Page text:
Sunday, February 26, 2017

Avremier - The Evolution of a Cover

When I decided to print and publish my long-running fantasy setting using the OD&D rules, it was a little project for myself - and maybe a few of my players and gamer friends. Five-to-ten copies - max. Because of this intent, graphics and slick production were not even on my radar. It was going to be a booklet designed after the earliest rules of the game - a fun homage to the roots of RPGs.

Many of you know how that went. Along the way, I was learning every aspect of the publishing process - as it pertained to my project. I hadn't become Mothshade Concepts yet. I was a guy spending every free moment writing, editing, compiling, drawing, proofing, designing, and wondering how he'd gotten himself into such a mess.

After it was done, and Avremier was published in a limited print run of about thirty copies, people seemed to get excited about the whole thing. They bought copies. They asked questions about how it all happened. They clamored for more. I like watching the "making of" segments for films. I like knowing what inspired an artist or writer. I like answering questions.

In brief, *stifled laughter*, this is how the cover of the Avremier supplement came about.

It had to look like the original volume that I was emulating - Greyhawk. The layout and content of this supplement guided my efforts in the project. For my own cover, I wanted the same fonts and design. I also wanted the illustration to essentially be an armored warrior/adventurer against a round monster that would be featured in the pages of the booklet itself. So, it was decided that there would be an armiger vs. a cauldron golem for the cover.

Now, the hard choices had to be made. I had already decided on gray for my covers. Beige (or whatever the Greyhawk cover was) had already been done. The recent reprints had white covers. I wanted a neutral hue for my covers, and I like gray. So, my "canvas" was set. While I am able to draw, I hadn't been doing a lot of art for nearly a decade. I was out of practice. After a few false freehand starts for an armored warrior, I realized a new approach was needed. I was in a bit of a rush and decided I would "rotoscope" this thing.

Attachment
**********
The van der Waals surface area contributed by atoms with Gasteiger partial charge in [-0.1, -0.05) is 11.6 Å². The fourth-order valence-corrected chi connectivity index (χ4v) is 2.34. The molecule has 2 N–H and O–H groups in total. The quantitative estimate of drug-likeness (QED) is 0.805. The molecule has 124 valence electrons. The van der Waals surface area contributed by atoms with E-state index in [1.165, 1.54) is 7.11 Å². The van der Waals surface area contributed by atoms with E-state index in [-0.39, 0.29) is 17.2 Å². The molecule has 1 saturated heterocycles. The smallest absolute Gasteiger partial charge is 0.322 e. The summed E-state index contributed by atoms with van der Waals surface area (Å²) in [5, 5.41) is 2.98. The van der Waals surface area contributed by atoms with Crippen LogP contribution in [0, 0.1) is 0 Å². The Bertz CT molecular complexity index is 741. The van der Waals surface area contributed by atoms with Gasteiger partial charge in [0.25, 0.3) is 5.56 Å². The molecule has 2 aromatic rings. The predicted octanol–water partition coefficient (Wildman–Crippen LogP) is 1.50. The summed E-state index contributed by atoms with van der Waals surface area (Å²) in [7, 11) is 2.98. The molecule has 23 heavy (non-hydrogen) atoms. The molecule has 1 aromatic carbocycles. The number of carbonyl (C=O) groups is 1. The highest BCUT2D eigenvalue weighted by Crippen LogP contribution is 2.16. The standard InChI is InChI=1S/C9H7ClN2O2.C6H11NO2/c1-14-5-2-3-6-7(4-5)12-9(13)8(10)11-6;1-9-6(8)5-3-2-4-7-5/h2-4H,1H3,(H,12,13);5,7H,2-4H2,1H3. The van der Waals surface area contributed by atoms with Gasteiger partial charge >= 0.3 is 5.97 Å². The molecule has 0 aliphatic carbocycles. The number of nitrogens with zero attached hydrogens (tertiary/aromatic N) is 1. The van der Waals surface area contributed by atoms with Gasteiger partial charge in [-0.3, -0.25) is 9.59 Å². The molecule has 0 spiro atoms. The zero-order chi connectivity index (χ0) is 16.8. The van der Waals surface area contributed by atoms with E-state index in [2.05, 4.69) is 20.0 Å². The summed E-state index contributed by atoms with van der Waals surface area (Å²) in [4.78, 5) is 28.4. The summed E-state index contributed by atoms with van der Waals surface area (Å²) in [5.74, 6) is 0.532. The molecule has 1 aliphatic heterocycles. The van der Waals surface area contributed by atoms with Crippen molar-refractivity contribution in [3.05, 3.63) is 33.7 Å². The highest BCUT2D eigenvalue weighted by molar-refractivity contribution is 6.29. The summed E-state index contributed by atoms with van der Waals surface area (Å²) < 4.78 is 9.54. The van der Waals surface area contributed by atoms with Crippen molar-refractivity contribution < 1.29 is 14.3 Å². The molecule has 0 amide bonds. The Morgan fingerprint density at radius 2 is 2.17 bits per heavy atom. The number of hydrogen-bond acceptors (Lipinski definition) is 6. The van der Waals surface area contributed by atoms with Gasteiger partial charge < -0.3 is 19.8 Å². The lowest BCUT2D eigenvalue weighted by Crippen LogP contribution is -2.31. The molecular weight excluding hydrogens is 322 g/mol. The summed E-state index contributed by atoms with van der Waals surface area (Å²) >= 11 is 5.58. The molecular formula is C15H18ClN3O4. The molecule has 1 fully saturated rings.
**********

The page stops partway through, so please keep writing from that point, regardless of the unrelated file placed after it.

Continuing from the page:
Deciding on a pose for my armiger, I gave my wife a Nerf sword and did a quick photo shoot. I took the photo I liked into Photoshop and adjusted the opacity to dim down the details. I just wanted a mannequin to put armor on. I printed out the resulting image and started to draw directly onto the model. If you look closely at the photos, you can see the faded human figure inside.

Even then, I made some changes along the way. I was researching different styles of armor and deciding what I wanted for my own world. I wanted something that looked "real." Functional, at the very least. Also, since this was an armiger, I needed a motif. In the end, after some input from those with an interest in the project, I chose the chimera as a design motif. There would be elements of the lion, goat, and dragon. The Nerf sword was crooked and had to be straightened with my pencil. The visor of the helm underwent an adjustment or two as I stumbled through the design process.

Eventually, I felt pretty good about the results and scanned the drawing for more development. There was another element coming - the cauldron golem.

For the cauldron golem, I wanted to convey at least some of the threat involved. Originally, there was to be at least two golems, but I was running out of time and motivation. I decided the cauldron would be spewing flames to threaten our hero. Great - now I had to draw fire. For reference, I turned to my own photo library. Had I taken pics of fire? Yes, I had.

These were some of my models.

Drawing a cauldron was probably the easiest part of the whole project. But, it was easier for me to draw it separately and merge it with the armiger element in Photoshop. More scanning. Some rotating and adjusting. I wanted the raised foot to be placed against the side of the cauldron, and I wanted the blade of the sword to look as if it had been caught in the ring handle of the cauldron - for a bit more dramatic tension. To make the golem look even more formidable.

In the end, I think it worked out well. I've had a number of kind words said about the cover art and layout. Finding the right fonts and integrating my own logo brought the whole thing together pretty much as I'd wished. My booklet could stand on a shelf next to its forebears with a semblance of pride.

In a future entry, perhaps I will do the same for the newly-printed cover for the Dhavon supplement.

In closing, here is my book next to its inspiration - by way of comparison. For my own purposes - mission accomplished. And, yes, even the color of the titling has a purpose. The green represents the overwhelming presence of nature in a land that can be hostile to the spread of civilization.

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